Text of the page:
Jesus Guzman is the starting first baseman for the San Diego Padres. This statement is remarkable mostly for how much had to go wrong to make it happen. Incumbent Brad Hawpe, backup Jorge Cantu, super-prospect Anthony Rizzo, and alternate infield prospect Logan Forsythe all had to be un-playably awful at first. And awful they were. So now minor league veteran Jesus Guzman is manning the post, and he has done his best Adrian Gonzalez impression so far, posting a .913 OPS (with Petco as his home park!) in 173 PAs. Nick Hundley continues to be the best catcher nobody knows anything about, with an OPS+ of 125, and Kyle Blanks continues to be the left fielder of the indeterminate future, as he's playing the role for the third straight season.
Insightful Commentary: Among pitchers who 100 or more IP, Collmenter has the ninth-lowest BB/9 in baseball. His rate of 1.89 per nine innings is by far the lowest he has put up for a season at any level, let alone the majors. As an analyst, I have no idea what to make of this. Maybe he had been pitching with one eye closed for his entire life, or maybe he was teaching himself to be ambidextrous in the minors by pitching with his left hand. It's just one of those things, I guess.
Wade LeBlanc has spent most of his four-year career irritating Padre fans by continuing to exist while walking a few too many, and not striking out enough with his mediocre arsenal of pitches. He's been in Triple-A for a lot of the season, but he's back to the majors, and it will be interesting to see whether he can finally turn the corner and stick as back-of-the-rotation starter.
Insightful Commentary: RegressionFest '11 continues for Joe Saunders, as he now has an ERA of 7 over his past three starts. Although to be fair, he's walked more batters than he's struck out during that period, which tends to lead to bad results. Facing the Padres at home should is an easier draw than what he has gotten his last couple of times out, but he's going to have to improve that K:BB line to get better results.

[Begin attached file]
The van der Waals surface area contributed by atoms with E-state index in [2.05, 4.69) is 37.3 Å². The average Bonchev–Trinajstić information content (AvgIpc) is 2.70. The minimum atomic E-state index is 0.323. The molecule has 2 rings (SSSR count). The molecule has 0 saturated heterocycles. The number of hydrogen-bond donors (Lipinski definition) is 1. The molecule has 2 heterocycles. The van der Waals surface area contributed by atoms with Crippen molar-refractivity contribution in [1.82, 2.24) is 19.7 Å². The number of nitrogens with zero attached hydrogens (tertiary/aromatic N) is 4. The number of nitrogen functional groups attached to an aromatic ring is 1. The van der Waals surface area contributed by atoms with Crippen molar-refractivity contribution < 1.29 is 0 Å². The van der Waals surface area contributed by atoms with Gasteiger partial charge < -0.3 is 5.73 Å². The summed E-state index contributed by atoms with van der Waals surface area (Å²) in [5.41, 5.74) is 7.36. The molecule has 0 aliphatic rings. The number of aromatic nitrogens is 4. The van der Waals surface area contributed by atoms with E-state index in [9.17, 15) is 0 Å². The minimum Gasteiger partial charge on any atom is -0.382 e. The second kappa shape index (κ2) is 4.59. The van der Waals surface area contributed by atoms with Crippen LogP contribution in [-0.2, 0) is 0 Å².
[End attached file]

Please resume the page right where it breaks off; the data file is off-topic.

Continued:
Aaron Harang seems to be doing the Petco Experience backward. After years of pitchers coming to the ultimate pitcher's park to shave a couple of runs of his ERA, only to find that their lack of run support leads to worse W/L records than they had with their old teams, Harang seems to have beaten the system. He's striking out fewer batters than his career average while walking more, and his ERA is nearly 4 in the cushiest park to pitch in in baseball, yet he has twelve wins, thanks to uncharacteristic run support from a last-place team. Petco'd?
Insightful Commentary: A very impressive outing from Ian Kennedy last time out, as he scattered 6 hits across seven shutout innings. While this is impressive enough without context, it also snapped a six game losing streak, and gave the team a chance to win the series against the Nats. I've mentioned that Kennedy has become the stopper in this rotation before, but it's moments like this that really solidify that point.
Cory Luebke joined the rotation in late June from the bullpen, and hasn't disappointed so far. He has a 2.71 ERA in 11 starts, and he has struck out more than a batter per inning this year. He's only 26, and if he can keep this up, he has a chance to really become something.
Final Verdict: This has the feeling of a trap series, with the Diamondbacks being tired from their road-trip and potentially looking past the Padres. This is a different team from the offensively inept version we faced earlier in the season, and the Diamondbacks will have to be sharp to take this series. But I'll be optimistic and say Diamondbacks two games to one.
Visit Gaslamp Ball. Or don't, see if I care...